Pharma Leaders Draw Line in the Sand and Back HHS Rebate Plan
After Department of Health and Human Services Secretary Alex Azar, a former executive with Eli Lilly, unveiled a pricing reform that would allow pharma companies to end the rebate system and pass those savings directly to consumers, leaders from across the pharma industry are offering early support for the proposal.
Earlier this month, Azar floated a proposal that would encourage drug manufacturers to pass discounts directly to patients instead of insurers and pharmacy benefits managers. Since the idea was announced, it has received tentative support from both Pharmaceutical Research and Manufacturers of America (PhRMA) and Biotechnology Innovation Organization (BIO), two powerhouse industry organizations. Stephen Ubl, president and chief executive officer of PhRMA, said the cost plan will be of particular benefit to patients who are dealing with chronic diseases, such as diabetes. These diabetes patients who rely on insulin are often not benefitting from significant rebates and discounts, Ubl said last week. Jim Greenwood, CEO of BIO, also said his organization strongly supports Azar’s proposal. He said the rebates offered by pharma companies to PBMs are often not passed along to the consumer and “pad the profits of middlemen.”
The HHS proposal is also receiving support from several other industry leaders – even after many of them increased prices on their pharmaceutical products earlier this year. The rebate system is murky and lacks transparency. The rebates and pricing mechanisms used are hashed out in secret between drug manufacturers and the PBMs. While little is known about how much money both sides receive from the current arrangement, at least one CEO is providing some kind of information.
Novartis CEO Vas Narasimhan told Reuters that he supported the HHS proposal. In an interview with the wire service, Narasimhan said the company pays about 50 percent of its gross revenues in the United States to the rebate program, primarily to ensure that the company’s products are placed on health insurers lists of covered medicines. Narasimhan said if those rebates are passed directly on to patients, they will pay less out of pocket.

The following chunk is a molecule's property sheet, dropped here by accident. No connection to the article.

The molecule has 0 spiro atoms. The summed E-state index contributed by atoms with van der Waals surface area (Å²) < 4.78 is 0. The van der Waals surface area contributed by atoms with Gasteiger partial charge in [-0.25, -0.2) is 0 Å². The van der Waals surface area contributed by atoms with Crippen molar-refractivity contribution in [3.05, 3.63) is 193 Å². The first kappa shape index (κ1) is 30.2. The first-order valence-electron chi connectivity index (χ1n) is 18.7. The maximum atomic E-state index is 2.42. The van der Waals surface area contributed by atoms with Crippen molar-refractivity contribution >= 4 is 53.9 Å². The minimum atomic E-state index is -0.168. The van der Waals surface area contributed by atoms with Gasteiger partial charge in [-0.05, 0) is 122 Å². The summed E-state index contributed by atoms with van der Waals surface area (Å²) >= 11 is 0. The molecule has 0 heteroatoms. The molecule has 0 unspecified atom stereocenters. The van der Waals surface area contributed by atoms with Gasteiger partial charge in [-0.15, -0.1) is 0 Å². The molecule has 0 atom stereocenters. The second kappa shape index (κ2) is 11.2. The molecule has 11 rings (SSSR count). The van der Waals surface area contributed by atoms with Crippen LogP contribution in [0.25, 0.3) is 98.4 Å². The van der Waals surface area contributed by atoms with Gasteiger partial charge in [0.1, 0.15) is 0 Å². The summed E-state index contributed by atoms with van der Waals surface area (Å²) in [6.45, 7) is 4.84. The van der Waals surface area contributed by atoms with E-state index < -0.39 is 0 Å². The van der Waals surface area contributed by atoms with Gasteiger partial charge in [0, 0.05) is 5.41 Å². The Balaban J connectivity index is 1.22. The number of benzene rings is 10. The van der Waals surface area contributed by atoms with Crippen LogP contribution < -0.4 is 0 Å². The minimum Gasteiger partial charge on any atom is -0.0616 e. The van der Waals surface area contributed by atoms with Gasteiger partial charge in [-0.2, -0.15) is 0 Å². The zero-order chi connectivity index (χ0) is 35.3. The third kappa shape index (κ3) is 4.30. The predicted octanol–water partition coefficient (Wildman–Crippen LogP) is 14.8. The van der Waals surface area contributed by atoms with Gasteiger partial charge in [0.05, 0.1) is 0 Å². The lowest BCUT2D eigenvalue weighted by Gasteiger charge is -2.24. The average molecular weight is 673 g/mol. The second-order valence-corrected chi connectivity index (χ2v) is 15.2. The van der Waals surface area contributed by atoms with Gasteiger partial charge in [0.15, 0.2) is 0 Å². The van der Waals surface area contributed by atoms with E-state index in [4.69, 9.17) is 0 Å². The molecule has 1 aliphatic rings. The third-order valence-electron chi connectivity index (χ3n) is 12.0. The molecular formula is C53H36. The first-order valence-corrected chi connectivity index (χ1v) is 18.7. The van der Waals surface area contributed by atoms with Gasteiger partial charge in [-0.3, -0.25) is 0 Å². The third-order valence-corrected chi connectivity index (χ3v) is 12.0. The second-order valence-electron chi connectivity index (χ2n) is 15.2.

“I think that is something that makes a lot of sense and will correct a distortion in the marketplace,” Narasimhan said in the interview.
Narasimhan isn’t the only executive to get on board to support the plan and place some of the blame for high prescription prices on the shoulders of the insurance companies and pharmacy benefits managers, rather than on the drugmakers. According to the Wall Street Journal, Merck & Company CEO Kenneth Frazier said the “current pharmaceutical supply chain includes various misaligned incentives that serve to support middlemen while often neglecting patients.”
David Ricks, CEO of Eli Lilly and Company, Azar’s former company, said that as his colleagues see things now, the HHS proposal is a win for patients. He also added that the proposal will lower out-of-pocket costs for patients when the pay for their medicines at the pharmacy. Ricks noted that the greatest benefit will be realized by patients taking more highly-rebated products such as insulin,” according to a report in The New York Times.
The pharmacy leaders have publicly announced their support of the HHS proposal after President Donald Trump, a vocal critic of high drug prices, called for a lowering of costs during his State of the Union Address earlier this week.
Insurers and PBMs are fighting the proposal though, or are at least fighting the idea that it is their part of the pricing plan that is fully to blame for the high prices. The Pharmaceutical Care Management Association, a trade group for PBMs, issued a report that noted that price increases made by drugmakers are unrelated to the rebates, the Journal reported. PCMA Chief Executive JC Scott told the Journal that the early support for Azar’s proposal is “a coordinated distraction technique from the pharmaceutical manufacturers.”